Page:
Most cases of viral meningitis, the mildest version of the illness, are caused by enteroviruses, which tend to spread in the late summer and early fall months in the United States. Other viruses can also cause viral meningitis, such as:

  • Enteroviruses
  • Herpes
  • HIV
  • Mumps
  • West Nile virus

Causes of bacterial meningitis

There are many kinds of bacteria that can cause acute bacterial meningitis, including:

  • Streptococcus pneumoniae (pneumococcus): which can also cause pneumonia, ear, or sinus infections.
  • Neisseria meningitidis (meningococcus): which can also cause an upper respiratory infection.
  • Haemophilus influenzae (haemophilus): which can also cause ear infections or pneumonia.
  • Listeria monocytogenes (listeria): which can be found in unpasteurized cheeses, hot dogs, and deli meats.

Causes of fungal meningitis

Fungal meningitis can develop after a fungus spreads from somewhere else in the body to the brain or spinal cord. People contract fungal meningitis when they breathe in fungal spores which spread to their brain or spine. Some of the most common causes of fungal meningitis include:

  • Cryptococcus: which lives in soil, on decaying wood, or in bird droppings.
  • Histoplasma: which lives in environments that contain a high amount of bird or bat droppings.
  • Blastomyces: which lives in moist soil, decaying wood, and leaves.
  • Coccidioides: which lives in soil.

Other meningitis causes

Infections aren’t always the cause of Inflammation in the brain or spinal cord. Meningitis can also be caused by:

  • Head injuries
  • Drug allergies
  • Systemic lupus erythematosus (lupus)
  • Some types of cancer
  • Inflammatory diseases like sarcoidosis, which causes tiny collections of inflammatory cells to grow in different parts of the body

Diagnosing Meningitis

Since cases of meningitis can have adverse health consequences, it’s important to seek medical care.

Your doctor will do an intake of your medical history, ask about your symptoms and do a physical exam of your head, ears, throat, and spine. He or she will be looking for any rashes, lumps, or unusual markings.

In some cases, your doctor may do any of the following tests to help with a diagnosis:

  • Spinal tap: A spinal tap is the only test available to diagnose meningitis. A needle is placed in the lower back and spinal fluid is removed for testing. People with meningitis usually have a low glucose (sugar) level in their cerebrospinal fluid (CSF). They may also have an increased white blood cell count (indicating an infection) and an increased amount of protein. A spinal tap allows your doctor to collect and test CSF around your spine which can confirm the diagnosis and inform the best course of treatment.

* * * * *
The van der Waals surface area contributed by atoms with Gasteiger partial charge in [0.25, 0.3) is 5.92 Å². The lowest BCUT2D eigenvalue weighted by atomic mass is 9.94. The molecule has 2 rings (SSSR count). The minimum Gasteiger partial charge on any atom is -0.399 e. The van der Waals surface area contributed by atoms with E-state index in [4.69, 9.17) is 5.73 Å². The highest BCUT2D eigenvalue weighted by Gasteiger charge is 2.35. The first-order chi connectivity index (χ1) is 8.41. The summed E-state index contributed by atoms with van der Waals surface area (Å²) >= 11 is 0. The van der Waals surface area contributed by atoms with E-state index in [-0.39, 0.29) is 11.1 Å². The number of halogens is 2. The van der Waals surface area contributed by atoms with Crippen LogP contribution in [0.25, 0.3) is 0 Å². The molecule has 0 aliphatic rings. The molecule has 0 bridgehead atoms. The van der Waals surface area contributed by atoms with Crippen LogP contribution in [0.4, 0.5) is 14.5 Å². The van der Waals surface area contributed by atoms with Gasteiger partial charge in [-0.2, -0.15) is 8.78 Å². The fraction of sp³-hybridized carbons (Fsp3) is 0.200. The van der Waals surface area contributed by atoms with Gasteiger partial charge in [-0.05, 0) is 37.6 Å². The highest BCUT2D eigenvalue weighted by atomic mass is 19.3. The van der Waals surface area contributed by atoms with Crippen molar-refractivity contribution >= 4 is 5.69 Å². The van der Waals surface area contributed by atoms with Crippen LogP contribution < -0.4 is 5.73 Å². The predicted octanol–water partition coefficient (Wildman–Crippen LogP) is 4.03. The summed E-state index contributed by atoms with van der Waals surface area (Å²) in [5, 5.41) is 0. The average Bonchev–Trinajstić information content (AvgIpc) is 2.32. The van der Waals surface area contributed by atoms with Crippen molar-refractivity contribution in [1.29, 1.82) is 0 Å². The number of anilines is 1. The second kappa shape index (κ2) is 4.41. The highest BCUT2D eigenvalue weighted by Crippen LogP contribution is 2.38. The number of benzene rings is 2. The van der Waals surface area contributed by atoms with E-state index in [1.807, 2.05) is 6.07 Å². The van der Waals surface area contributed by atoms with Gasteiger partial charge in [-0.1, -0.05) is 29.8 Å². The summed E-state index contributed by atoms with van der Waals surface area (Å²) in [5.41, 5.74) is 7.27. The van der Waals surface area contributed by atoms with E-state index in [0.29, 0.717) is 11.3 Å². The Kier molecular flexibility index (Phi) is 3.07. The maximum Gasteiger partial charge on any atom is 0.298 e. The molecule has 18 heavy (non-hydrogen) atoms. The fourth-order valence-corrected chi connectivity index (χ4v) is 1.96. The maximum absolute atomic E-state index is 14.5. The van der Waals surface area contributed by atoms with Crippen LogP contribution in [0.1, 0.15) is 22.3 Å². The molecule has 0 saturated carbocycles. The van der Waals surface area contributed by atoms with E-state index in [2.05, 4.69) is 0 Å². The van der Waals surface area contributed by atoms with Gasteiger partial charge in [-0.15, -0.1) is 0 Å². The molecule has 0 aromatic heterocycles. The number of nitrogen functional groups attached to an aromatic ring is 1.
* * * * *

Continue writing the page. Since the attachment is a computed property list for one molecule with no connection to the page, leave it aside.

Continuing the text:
• Imaging tests: Imaging tests such as a CT scan or MRI may be done of the head prior to spinal tap to confirm that there isn’t some other cause of the symptoms such as a mass or an abscess. However, a CT scan or MRI cannot diagnose meningitis.
  • Blood tests: Your doctor will oftentimes order other blood tests which can support the diagnosis of meningitis. The doctor may order a CBC, which is a panel of tests which are used to check for infections. In addition, blood cultures may be ordered, which can yield the type of bacteria causing the infection if they show growth.

How to Treat Meningitis

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Treatment of meningitis depends on the cause. The majority of viral meningitis cases resolve on their own within ten days. Some people may need hospital treatment for viral meningitis. For example, if someone is dehydrated, they may stay in the hospital to receive IV fluids. In milder cases, a doctor may encourage someone with viral meningitis to manage symptoms at home.

More serious cases of meningitis are more likely to require medical intervention and are curable with antibiotics. If a doctor diagnoses or suspects bacterial meningitis, he or she will likely start antibiotics as soon as possible. A provider may also give intravenous fluids to treat dehydration due to fever, sweating, vomiting, or loss of appetite.

If you were exposed to someone with bacterial meningitis, make sure you talk to your doctor, who might prescribe a dose of antibiotics as a preventative measure.